Welcome Aboard: A Look at Service in the Stratosphere
Glamour and luxury were once synonymous with air travel, culminating in the Golden Age of flying during the 1950's and the 1960's. Because ticket fares were once regulated, airlines competed for passengers by upping their amenities. Not to be outdone, Pan American Airways constantly strove to be a cut above the rest, and their style, food, and service was truly legendary.
Climb aboard, as we take a tour of Pan Am's superior services through the years.
In the early days of commercial air travel, Pan Am's flight attendants were all male and were known as stewards, who wore white coats and hats. Due to the limited range of early aircraft, planes made several stops en route to their destinations and passengers were often fed on the ground during refueling and maintenance. Flights were notoriously bumpy and tended to make passengers queasy, so meals were kept simple and usually consisted of cold box lunches.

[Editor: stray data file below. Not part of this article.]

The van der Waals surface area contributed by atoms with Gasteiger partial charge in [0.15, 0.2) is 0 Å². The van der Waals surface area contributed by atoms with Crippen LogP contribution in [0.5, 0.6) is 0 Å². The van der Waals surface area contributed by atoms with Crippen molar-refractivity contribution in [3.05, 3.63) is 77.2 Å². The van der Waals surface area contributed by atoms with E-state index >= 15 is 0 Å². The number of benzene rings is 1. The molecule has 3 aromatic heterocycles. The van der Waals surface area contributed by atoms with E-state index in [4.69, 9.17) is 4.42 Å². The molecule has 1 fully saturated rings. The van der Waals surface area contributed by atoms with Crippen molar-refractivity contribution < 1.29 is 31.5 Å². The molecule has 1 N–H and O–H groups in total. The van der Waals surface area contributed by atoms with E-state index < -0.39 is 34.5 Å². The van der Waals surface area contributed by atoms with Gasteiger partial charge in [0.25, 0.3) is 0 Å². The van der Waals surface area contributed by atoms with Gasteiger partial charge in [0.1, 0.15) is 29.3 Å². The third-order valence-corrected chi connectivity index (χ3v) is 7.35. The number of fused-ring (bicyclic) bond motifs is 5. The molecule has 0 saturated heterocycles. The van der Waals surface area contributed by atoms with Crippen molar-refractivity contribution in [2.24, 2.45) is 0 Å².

Service evolved rapidly in the mid-1930's when the Sikorsky S-42 joined Pan Am's fleet because its galley had equipment that enabled food to be heated aboard for the first time. Still, international flights could take up to five days and required overnight stops. In order to impress passengers during such long journeys, stewards learned where to find the best local fare at each stop and had it delivered to the dock by the next day prior to takeoff. With no refrigeration, food was kept on ice. Meals were served in multiple courses with real silverware, fine china, and linens.
As aircraft and technology progressed, so too did the Clipper kitchens. The Lockheed Constellation galleys had two electric convection ovens that could produce 12 hot meals in 15 minutes. By 1958, the galleys aboard the DC-8 and Boeing 707 jets were equipped with infrared ovens with quartz panels, allowing crews to cook steaks in minutes. The wide bodies of the Boeing 747's were so big, they even allowed for buffet service.